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Wodehouse in Exile

At the start of World War II, P. G. Wodehouse, then one of the most popular authors in the world, was captured by the Nazis while living in France. After his release, he was duped into broadcasting accounts of his imprisonment to Americans—characteristically light, amusing reports. Bad move. Some in his native England saw him as a traitor, though at worst he was genuinely, if stupendously, naïve—“criminally foolish,” in his own assessment. Wodehouse in Exile, a movie starring the late Tim Pigott-Smith and Zoë Wanamaker that first aired in 2013 on the BBC, deftly dramatizes the one sorry episode in this talented humorist’s life. ( —George Kalogerakis



If Grace Kelly’s character in Rear Window were alive and well, she’d probably be wearing this dress by Tove. Which is exactly why we bought it, even if we don’t have an occasion to wear it to yet. An unforgettable shade of cobalt, crisply constructed but artfully ruffled recycled taffeta, and a charmingly full skirt are only a few of the reasons that this well-priced evening look offers a lot of bang for relatively few bucks. Come to think of it, it’s just the thing to wear for an intimate dîner à deux at home, accompanied by romance and takeout from ‘21’ Club, may it rest in peace. And if this dress just isn’t your thing, don’t hold it against Tove, whose entire fall collection, as seen on the Saks Web site, is worthy of a few minutes of your time. ($850, —Ashley Baker


Honey Mama’s

Technically, Honey Mama’s isn’t a chocolate bar—it’s a “cocoa truffle bar.” Made with only honey, sprouted almonds, dark cocoa, and coconut oil, the bar has a texture closer to that of an under-baked brownie than to a Hershey’s bar. If sprouted almonds don’t sound like an appealing dessert ingredient to you, that is because you haven’t tasted these sprouted almonds. Last summer I could find the bars only in L.A. and West Village gourmet markets. As of late this summer, sprouted-almond skeptics nationwide can purchase the chocolate at Whole Foods. All nine flavors are delicious, but my favorites are the Coffee Nib Crunch, Coconut, and Lavender Rose. ($62 for 12 bars, —Jensen Davis

California Gubernatorial Candidate Arnold Schwarzenegger Makes a Speech at the California Republican Convention in Los Angeles On Saturday 13 September 2003 Schwarzenegger is Trying to Get Elected in California’s Recall, Los Angeles 2003

Total Recall

In 2003, a porn star, an aging action-movie hero, and a former child actor entered California’s gubernatorial-recall election. The rest is history—and the focus of a new podcast by CNN. Released during the seemingly endless campaigning for the 2021 California gubernatorial-recall race, Total Recall: California’s Political Circus takes us back to 2003, the year Arnold Schwarzenegger ran as a Republican and ousted the then sitting governor, Democrat Gray Davis. Dana Bash, a political journalist and news anchor, deftly explains the lead-up to the 2003 election and interviews its key players, including Davis and Schwarzenegger. Both shocking and funny, Total Recall not only contextualizes the 2021 California recall but also highlights shock, awe, and showmanship as enduring political tactics. Like Mark Twain once said, “History doesn’t repeat itself, but it does often rhyme.” ( —Jacob Robbins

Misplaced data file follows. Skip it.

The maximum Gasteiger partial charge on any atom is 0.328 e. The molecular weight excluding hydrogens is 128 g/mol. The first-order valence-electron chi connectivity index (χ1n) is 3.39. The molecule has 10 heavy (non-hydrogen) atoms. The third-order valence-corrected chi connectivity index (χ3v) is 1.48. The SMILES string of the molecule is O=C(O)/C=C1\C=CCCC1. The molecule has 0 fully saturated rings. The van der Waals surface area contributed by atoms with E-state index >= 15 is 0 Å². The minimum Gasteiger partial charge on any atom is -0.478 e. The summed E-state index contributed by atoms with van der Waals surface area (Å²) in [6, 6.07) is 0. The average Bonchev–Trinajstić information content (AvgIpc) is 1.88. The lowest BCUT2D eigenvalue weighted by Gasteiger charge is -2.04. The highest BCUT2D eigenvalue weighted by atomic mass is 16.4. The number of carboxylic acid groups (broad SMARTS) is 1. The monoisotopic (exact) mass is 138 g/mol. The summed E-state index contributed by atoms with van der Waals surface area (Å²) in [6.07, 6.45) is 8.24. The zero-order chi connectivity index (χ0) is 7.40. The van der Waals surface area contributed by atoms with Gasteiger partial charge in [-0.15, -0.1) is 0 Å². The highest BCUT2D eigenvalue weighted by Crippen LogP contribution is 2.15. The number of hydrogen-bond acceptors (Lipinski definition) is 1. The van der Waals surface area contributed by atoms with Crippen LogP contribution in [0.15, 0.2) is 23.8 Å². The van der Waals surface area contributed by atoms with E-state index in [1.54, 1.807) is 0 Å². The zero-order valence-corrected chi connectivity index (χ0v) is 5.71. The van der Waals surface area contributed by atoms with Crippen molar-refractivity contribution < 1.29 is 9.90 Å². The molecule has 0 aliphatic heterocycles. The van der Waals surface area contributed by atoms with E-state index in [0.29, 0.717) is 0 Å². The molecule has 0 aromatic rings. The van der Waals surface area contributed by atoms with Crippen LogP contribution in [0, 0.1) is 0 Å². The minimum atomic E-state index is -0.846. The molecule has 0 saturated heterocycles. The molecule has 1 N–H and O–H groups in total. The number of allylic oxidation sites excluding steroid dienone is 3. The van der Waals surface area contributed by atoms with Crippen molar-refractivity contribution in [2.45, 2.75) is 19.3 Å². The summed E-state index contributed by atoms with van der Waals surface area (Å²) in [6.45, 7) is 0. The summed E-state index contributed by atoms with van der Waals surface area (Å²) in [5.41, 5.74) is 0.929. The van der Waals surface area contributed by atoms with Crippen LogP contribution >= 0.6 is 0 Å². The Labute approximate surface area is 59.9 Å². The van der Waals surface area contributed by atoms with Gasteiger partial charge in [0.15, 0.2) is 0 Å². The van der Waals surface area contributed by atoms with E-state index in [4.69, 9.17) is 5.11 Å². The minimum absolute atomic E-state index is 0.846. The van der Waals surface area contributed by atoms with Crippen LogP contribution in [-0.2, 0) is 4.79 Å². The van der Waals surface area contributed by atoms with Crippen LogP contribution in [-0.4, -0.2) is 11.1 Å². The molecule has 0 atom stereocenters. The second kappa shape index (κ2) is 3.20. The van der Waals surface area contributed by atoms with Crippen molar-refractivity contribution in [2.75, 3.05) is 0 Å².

Studio Sabine Marcelis

Furniture that is equal parts dessert and design? Somehow, the Rotterdam-based Sabine Marcelis makes it work. She delivers sleek, minimalist pieces in delectable colors, such as lemon-curd yellow (a two-in-one sink and bathtub), cotton-candy pink (doughnut-shaped poufs), and marshmallow cream (her studio’s signature Candy Cube side tables). The designer’s lamps and mirrors, colorful, light-refracting orbs that vaguely recall James Turrell, are equally tempting. Prices are steep, but decent deals occasionally pop up on 1stDibs. In the meantime, the Studio Sabine Marcelis Instagram account is a treat. ( —Julia Vitale



Allow us to indulge our less sensible side with this recommendation for a high-concept, yet terribly high-style, sweater. Marni’s brown-striped mohair reminds us, inexplicably, of late nights spent at the Lower East Side dive bar Welcome to the Johnsons. But then there’s the contrasting black-and-white stripes on its back, which suggest a late-afternoon stroll on the Avenue Montaigne. The power of suggestion is what makes fashion so much more than a few scraps of fabric sparing us from nudity. And it’s also why we’ve purchased this sweater, even though it would probably be less costly to fly to Paris. Because each time we wear it, especially on a terrible, no-good, very bad day, it has the power to lift a mood and transport us back to a happier moment. ($1,100; —Ashley Baker

Issue No. 114
September 18, 2021
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Issue No. 114
September 18, 2021